Obtuse Triangle - Definition with Examples
What is Obtuse Triangle?
An obtuse-angled triangle is a triangle in which one of the interior angles measures more than 90° degrees. In an obtuse triangle, if one angle measures more than 90°, then the sum of the remaining two angles is less than 90°.
Here, the triangle ABC is an obtuse triangle, as ∠A measures more than 90 degrees. Since, ∠A is 120 degrees, the sum of ∠B and ∠C will be less than 90° degrees.
In the above triangle, ∠A + ∠B + ∠C = 180° (because of the Angle Sum Property)
Since ∠A = 120°, therefore, ∠B + ∠C= 60°.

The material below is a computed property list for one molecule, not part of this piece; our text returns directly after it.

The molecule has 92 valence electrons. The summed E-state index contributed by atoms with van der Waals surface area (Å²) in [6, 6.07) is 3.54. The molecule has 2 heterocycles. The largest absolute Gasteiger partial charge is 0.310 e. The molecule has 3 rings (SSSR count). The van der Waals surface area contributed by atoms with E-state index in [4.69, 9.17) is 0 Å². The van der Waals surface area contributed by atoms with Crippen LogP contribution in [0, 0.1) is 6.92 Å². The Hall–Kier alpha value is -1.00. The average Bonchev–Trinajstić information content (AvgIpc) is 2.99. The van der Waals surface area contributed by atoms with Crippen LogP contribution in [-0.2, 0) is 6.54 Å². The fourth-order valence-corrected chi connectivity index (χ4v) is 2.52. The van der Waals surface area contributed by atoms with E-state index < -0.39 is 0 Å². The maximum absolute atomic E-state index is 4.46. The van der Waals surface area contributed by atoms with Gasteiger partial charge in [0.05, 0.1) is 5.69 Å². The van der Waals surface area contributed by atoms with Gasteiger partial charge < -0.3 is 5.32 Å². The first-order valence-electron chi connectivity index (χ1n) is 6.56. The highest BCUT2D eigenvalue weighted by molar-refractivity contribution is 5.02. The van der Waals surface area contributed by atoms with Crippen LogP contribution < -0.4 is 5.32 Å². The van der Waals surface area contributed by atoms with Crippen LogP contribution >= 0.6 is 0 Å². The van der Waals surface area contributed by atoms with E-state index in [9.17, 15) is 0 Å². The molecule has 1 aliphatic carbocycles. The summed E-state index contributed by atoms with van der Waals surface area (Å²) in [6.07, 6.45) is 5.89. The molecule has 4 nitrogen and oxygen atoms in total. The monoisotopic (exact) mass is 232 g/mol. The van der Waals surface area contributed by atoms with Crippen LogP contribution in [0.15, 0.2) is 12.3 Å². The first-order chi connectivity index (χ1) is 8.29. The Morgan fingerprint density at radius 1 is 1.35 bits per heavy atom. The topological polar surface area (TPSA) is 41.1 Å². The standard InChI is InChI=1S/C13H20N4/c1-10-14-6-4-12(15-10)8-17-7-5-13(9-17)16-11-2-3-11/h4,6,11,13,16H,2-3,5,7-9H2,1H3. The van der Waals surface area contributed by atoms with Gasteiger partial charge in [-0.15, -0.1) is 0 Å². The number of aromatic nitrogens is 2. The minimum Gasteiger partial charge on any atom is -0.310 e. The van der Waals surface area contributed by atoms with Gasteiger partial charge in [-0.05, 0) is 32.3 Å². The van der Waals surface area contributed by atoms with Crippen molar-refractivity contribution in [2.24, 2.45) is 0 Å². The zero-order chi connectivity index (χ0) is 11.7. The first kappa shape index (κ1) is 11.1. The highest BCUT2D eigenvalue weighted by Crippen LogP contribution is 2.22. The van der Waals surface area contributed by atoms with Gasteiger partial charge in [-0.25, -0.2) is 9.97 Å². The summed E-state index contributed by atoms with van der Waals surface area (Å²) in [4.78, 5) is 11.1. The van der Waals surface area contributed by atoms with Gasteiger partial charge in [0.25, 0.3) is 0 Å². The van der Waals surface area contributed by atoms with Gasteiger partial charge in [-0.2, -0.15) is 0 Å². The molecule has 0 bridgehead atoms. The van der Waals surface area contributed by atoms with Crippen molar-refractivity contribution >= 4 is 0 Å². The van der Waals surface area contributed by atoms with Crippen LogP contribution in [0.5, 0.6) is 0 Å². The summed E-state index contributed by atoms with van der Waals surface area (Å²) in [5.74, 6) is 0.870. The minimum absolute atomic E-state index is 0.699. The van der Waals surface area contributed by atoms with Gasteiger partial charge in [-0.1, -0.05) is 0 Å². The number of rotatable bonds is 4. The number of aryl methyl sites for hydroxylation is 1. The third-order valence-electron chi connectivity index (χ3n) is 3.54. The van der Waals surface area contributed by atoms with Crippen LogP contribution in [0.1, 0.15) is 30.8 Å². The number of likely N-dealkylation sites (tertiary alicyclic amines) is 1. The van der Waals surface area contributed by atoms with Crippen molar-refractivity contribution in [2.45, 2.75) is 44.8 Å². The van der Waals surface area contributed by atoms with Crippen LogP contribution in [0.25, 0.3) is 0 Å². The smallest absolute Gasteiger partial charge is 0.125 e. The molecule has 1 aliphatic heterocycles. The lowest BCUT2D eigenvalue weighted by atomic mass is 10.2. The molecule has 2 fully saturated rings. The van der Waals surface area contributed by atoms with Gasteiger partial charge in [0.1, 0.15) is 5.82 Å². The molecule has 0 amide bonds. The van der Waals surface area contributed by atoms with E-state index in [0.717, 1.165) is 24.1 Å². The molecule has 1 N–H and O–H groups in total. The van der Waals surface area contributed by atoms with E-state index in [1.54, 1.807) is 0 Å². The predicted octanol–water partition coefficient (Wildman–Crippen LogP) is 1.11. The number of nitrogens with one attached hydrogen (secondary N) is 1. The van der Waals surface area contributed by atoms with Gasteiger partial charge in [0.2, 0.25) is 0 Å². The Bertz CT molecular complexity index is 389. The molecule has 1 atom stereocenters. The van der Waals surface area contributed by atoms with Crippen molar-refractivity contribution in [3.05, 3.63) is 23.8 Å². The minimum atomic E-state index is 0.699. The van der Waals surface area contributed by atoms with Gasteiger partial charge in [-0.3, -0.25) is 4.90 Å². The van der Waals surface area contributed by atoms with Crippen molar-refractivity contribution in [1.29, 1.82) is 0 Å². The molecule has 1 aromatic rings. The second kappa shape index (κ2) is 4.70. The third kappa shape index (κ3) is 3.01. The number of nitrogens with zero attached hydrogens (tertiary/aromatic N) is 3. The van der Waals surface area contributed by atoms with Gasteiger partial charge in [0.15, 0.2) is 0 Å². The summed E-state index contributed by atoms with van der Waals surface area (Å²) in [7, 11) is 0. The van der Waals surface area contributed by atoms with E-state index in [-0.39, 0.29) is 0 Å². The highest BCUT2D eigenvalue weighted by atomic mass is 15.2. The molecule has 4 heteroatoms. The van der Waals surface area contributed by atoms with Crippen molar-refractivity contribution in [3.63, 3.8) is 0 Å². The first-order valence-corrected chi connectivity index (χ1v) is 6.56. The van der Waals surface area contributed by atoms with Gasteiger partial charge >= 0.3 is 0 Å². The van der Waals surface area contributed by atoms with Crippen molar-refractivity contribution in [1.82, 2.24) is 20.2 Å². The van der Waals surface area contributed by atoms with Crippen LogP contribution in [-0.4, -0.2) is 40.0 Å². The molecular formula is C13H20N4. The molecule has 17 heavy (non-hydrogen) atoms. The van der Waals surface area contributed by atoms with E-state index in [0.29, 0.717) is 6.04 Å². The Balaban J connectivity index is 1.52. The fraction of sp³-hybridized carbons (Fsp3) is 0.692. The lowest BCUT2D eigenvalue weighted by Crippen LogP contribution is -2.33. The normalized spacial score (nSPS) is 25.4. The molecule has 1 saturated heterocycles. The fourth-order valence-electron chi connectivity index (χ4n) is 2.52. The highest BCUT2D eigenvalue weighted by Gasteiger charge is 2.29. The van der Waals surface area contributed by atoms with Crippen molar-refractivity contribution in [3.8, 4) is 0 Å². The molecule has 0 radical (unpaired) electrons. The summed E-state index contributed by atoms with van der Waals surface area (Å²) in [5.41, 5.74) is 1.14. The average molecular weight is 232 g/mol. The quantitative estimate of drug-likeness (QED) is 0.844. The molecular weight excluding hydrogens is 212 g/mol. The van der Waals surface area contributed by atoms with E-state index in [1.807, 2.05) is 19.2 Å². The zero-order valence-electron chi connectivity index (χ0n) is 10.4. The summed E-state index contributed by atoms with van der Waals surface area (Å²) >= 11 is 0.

Hence, if one angle of the triangle is obtuse, then the other two angles with always be acute.
Some examples of obtuse triangles:
Non-examples of obtuse triangles:
Special facts about obtuse triangle:
An equilateral triangle can never be obtuse. Since an equilateral triangle has equal sides and angles, each angle measures 60°, which is acute. Therefore, an equilateral angle can never be obtuse-angled.
A triangle cannot be right-angled and obtuse angled at the same time. Since a right-angled triangle has one right angle, the other two angles are acute. Therefore, an obtuse-angled triangle can never have a right angle; and vice versa.
The side opposite the obtuse angle in the triangle is the longest.
Obtuse angled triangles in real life:
In our surroundings, we can find many examples of obtuse triangles. Here are some examples:
Triangle shaped roofs
Hangars found in cupboards
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